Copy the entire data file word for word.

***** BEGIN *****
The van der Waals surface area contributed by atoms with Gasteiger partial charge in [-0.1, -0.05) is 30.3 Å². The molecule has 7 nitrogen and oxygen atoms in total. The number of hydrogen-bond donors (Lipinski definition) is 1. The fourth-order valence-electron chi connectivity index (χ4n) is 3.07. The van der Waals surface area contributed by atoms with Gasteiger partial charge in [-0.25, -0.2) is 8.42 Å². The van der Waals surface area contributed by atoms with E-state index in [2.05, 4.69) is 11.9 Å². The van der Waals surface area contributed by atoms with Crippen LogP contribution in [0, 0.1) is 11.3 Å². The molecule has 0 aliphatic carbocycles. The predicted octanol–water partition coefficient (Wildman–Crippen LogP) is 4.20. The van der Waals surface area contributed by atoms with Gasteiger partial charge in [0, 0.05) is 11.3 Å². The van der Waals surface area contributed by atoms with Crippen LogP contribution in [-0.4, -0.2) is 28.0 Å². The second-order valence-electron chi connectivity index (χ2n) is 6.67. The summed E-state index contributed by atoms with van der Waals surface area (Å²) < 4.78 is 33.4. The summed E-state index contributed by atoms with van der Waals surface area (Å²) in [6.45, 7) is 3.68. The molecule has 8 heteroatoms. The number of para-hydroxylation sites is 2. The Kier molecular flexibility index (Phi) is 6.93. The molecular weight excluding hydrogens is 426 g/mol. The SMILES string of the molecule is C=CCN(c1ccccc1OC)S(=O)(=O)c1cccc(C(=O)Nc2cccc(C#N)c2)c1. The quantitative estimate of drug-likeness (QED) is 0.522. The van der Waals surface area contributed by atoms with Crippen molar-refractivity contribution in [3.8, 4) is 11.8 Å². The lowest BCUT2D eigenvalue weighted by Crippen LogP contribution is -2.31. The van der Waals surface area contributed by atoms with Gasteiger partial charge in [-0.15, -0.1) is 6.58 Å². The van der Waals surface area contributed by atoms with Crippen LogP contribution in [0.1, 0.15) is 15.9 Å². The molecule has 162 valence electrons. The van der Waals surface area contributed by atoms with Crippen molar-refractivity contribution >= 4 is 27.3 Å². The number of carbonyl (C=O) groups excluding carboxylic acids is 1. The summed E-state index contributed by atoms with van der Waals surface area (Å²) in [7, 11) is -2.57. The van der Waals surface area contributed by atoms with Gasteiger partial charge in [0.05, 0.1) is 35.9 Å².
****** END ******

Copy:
The van der Waals surface area contributed by atoms with Gasteiger partial charge in [-0.1, -0.05) is 30.3 Å². The molecule has 7 nitrogen and oxygen atoms in total. The number of hydrogen-bond donors (Lipinski definition) is 1. The fourth-order valence-electron chi connectivity index (χ4n) is 3.07. The van der Waals surface area contributed by atoms with Gasteiger partial charge in [-0.25, -0.2) is 8.42 Å². The van der Waals surface area contributed by atoms with E-state index in [2.05, 4.69) is 11.9 Å². The van der Waals surface area contributed by atoms with Crippen LogP contribution in [0, 0.1) is 11.3 Å². The molecule has 0 aliphatic carbocycles. The predicted octanol–water partition coefficient (Wildman–Crippen LogP) is 4.20. The van der Waals surface area contributed by atoms with Gasteiger partial charge in [0, 0.05) is 11.3 Å². The van der Waals surface area contributed by atoms with Crippen LogP contribution in [-0.4, -0.2) is 28.0 Å². The second-order valence-electron chi connectivity index (χ2n) is 6.67. The summed E-state index contributed by atoms with van der Waals surface area (Å²) < 4.78 is 33.4. The summed E-state index contributed by atoms with van der Waals surface area (Å²) in [6.45, 7) is 3.68. The molecule has 8 heteroatoms. The number of para-hydroxylation sites is 2. The Kier molecular flexibility index (Phi) is 6.93. The molecular weight excluding hydrogens is 426 g/mol. The SMILES string of the molecule is C=CCN(c1ccccc1OC)S(=O)(=O)c1cccc(C(=O)Nc2cccc(C#N)c2)c1. The quantitative estimate of drug-likeness (QED) is 0.522. The van der Waals surface area contributed by atoms with Crippen molar-refractivity contribution in [3.8, 4) is 11.8 Å². The lowest BCUT2D eigenvalue weighted by Crippen LogP contribution is -2.31. The van der Waals surface area contributed by atoms with Gasteiger partial charge in [-0.15, -0.1) is 6.58 Å². The van der Waals surface area contributed by atoms with Crippen LogP contribution in [0.1, 0.15) is 15.9 Å². The molecule has 162 valence electrons. The van der Waals surface area contributed by atoms with Crippen molar-refractivity contribution >= 4 is 27.3 Å². The number of carbonyl (C=O) groups excluding carboxylic acids is 1. The summed E-state index contributed by atoms with van der Waals surface area (Å²) in [7, 11) is -2.57. The van der Waals surface area contributed by atoms with Gasteiger partial charge in [0.05, 0.1) is 35.9 Å².